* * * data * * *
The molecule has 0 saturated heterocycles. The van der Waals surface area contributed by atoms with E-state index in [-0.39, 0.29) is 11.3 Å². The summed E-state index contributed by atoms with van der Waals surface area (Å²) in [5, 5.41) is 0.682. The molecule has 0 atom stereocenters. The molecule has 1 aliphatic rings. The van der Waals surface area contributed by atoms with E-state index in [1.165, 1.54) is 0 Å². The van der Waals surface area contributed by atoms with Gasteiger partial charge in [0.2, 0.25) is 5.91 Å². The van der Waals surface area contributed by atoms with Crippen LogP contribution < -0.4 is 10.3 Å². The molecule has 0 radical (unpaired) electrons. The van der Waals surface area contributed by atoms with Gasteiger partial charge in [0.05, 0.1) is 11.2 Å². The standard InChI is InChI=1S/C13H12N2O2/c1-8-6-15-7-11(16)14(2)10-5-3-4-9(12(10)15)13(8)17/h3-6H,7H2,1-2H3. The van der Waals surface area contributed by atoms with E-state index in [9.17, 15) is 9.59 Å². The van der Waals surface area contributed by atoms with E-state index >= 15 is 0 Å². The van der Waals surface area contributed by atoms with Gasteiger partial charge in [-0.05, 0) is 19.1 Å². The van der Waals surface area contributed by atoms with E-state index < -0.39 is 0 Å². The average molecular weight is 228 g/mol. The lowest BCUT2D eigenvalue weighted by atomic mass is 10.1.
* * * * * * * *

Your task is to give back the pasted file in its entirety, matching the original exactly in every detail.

The molecule has 0 saturated heterocycles. The van der Waals surface area contributed by atoms with E-state index in [-0.39, 0.29) is 11.3 Å². The summed E-state index contributed by atoms with van der Waals surface area (Å²) in [5, 5.41) is 0.682. The molecule has 0 atom stereocenters. The molecule has 1 aliphatic rings. The van der Waals surface area contributed by atoms with E-state index in [1.165, 1.54) is 0 Å². The van der Waals surface area contributed by atoms with Gasteiger partial charge in [0.2, 0.25) is 5.91 Å². The van der Waals surface area contributed by atoms with Crippen LogP contribution < -0.4 is 10.3 Å². The molecule has 0 radical (unpaired) electrons. The van der Waals surface area contributed by atoms with Gasteiger partial charge in [0.05, 0.1) is 11.2 Å². The standard InChI is InChI=1S/C13H12N2O2/c1-8-6-15-7-11(16)14(2)10-5-3-4-9(12(10)15)13(8)17/h3-6H,7H2,1-2H3. The van der Waals surface area contributed by atoms with E-state index in [9.17, 15) is 9.59 Å². The van der Waals surface area contributed by atoms with E-state index >= 15 is 0 Å². The van der Waals surface area contributed by atoms with Gasteiger partial charge in [-0.05, 0) is 19.1 Å². The van der Waals surface area contributed by atoms with E-state index < -0.39 is 0 Å². The average molecular weight is 228 g/mol. The lowest BCUT2D eigenvalue weighted by atomic mass is 10.1.